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The kindness of strangers, and where it leads: that’s the theme of this week’s episode of NPR’s This American Life, which tells the story of a transformative relationship between Jewish runaway Jack Geiger and African-American actor Canada Lee.

It was 1940. 14-year-old Geiger had completed his high school coursework, but couldn’t find a college that would accept him. There was conflict at home, and after seeing Lee in a powerful theatrical performance, Geiger showed up on the actor’s doorstep — “a scrawny kid with a suitcase on a Sunday night.”

Lee opened his Harlem home to Geiger, becoming “an informal surrogate father.” In what he calls “one of the great educational experiences of my life,” Geiger had the chance to sit in on Lee’s conversations with leaders of the Harlem Renaissance: Langston Hughes, William Saroyan, Adam Clayton Powell.

“What I remember most is listening to the conversations about World War II and race and democracy and segregation in the armed forces; what was happening in the south, what was happening in New York City,” Geiger says.

Geiger went on to serve in the merchant marine during World War II on the USS Booker T. Washington, the only U.S. ship with an integrated crew and a black captain. And Lee loaned Geiger the money to go to college, when he finally found a place that would let him in.

Geiger — the keynote speaker at ASF’s 3rd Annual Fellows for Life Conference next month — would go on to become a leading expert on and activist for issues of health and poverty, whose work in human rights spans more than five decades.

He initiated the community health center model in the U.S., combining community-oriented primary care, public health interventions, and civil rights and community empowerment and development initiatives, and was a leader in the development of the national health center network of more than 800 urban, rural, and migrant centers currently serving an estimated nine million low-income patients.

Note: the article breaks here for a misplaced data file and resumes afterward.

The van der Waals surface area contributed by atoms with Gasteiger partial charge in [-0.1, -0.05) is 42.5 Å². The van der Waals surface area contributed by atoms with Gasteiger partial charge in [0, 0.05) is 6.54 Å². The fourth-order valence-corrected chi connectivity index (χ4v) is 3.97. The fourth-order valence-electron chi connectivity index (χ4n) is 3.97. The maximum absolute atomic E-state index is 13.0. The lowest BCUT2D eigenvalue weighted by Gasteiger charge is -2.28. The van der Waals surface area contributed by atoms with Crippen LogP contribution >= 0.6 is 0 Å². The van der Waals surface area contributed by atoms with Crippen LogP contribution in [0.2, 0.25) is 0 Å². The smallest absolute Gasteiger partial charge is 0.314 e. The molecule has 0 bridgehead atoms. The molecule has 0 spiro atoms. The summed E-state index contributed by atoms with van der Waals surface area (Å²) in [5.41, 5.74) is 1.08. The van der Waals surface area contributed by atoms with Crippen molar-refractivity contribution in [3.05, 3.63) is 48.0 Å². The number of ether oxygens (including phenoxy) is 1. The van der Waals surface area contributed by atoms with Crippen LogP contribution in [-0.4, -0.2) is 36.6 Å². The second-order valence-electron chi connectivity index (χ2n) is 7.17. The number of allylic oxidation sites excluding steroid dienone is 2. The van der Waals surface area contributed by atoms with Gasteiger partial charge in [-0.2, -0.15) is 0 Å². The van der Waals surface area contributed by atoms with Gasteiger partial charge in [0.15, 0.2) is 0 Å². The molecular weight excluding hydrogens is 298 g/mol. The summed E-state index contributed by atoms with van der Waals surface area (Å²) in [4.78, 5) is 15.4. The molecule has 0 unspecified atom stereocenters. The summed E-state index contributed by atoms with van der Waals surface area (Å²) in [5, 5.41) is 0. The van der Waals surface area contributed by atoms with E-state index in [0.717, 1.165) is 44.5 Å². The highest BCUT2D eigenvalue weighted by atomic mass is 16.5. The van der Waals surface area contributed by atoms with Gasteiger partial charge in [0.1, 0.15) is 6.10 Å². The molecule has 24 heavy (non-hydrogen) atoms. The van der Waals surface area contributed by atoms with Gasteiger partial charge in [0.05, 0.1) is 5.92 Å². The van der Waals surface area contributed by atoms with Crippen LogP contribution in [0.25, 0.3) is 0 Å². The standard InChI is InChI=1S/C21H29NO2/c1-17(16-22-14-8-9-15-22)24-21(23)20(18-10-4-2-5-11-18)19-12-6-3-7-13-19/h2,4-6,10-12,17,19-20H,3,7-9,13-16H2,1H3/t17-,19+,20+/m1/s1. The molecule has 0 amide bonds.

Geiger is a founding member (1961) and past president of Physicians for Social Responsibility, the U.S. affiliate of International Physicians for the Prevention of Nuclear War, which received the Nobel Prize for Peace in 1985. He is also a founding member (1986) and past president of Physicians for Human Rights, a national organization of health professionals whose goals are to bring the skills of the medical profession to the investigation and documentation of human rights abuses, violations of medical neutrality, war crimes and crimes against humanity, and to provide medical and humanitarian aid to victims of repression. The organization shared in the Nobel Prize for Peace in 1998.

And all of this was all set in motion by the kindness of a stranger — in other words, the reverence for life of a stranger. After all, isn’t that what Canada Lee displayed by taking Jack Geiger under his wing?

Click here for information about how to register for the 3rd Annual Fellows for Life Conference and hear Dr. Geiger’s keynote.

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